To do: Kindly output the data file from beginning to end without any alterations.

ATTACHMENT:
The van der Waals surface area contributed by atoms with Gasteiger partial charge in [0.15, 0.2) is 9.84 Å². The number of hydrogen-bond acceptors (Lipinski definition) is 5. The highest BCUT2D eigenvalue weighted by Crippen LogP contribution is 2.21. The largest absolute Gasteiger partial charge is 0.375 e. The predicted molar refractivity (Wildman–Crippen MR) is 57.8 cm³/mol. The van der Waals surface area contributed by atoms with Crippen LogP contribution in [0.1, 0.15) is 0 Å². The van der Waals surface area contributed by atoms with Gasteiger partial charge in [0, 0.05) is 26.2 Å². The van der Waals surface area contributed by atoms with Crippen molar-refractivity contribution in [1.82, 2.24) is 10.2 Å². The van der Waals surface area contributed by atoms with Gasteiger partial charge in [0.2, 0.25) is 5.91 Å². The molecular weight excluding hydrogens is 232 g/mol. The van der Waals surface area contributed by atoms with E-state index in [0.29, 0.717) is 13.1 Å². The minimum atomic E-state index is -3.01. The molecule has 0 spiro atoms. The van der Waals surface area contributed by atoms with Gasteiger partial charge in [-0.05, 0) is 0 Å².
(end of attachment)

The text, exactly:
The van der Waals surface area contributed by atoms with Gasteiger partial charge in [0.15, 0.2) is 9.84 Å². The number of hydrogen-bond acceptors (Lipinski definition) is 5. The highest BCUT2D eigenvalue weighted by Crippen LogP contribution is 2.21. The largest absolute Gasteiger partial charge is 0.375 e. The predicted molar refractivity (Wildman–Crippen MR) is 57.8 cm³/mol. The van der Waals surface area contributed by atoms with Crippen LogP contribution in [0.1, 0.15) is 0 Å². The van der Waals surface area contributed by atoms with Gasteiger partial charge in [0, 0.05) is 26.2 Å². The van der Waals surface area contributed by atoms with Crippen molar-refractivity contribution in [1.82, 2.24) is 10.2 Å². The van der Waals surface area contributed by atoms with Gasteiger partial charge in [0.2, 0.25) is 5.91 Å². The molecular weight excluding hydrogens is 232 g/mol. The van der Waals surface area contributed by atoms with E-state index in [0.29, 0.717) is 13.1 Å². The minimum atomic E-state index is -3.01. The molecule has 0 spiro atoms. The van der Waals surface area contributed by atoms with Gasteiger partial charge in [-0.05, 0) is 0 Å².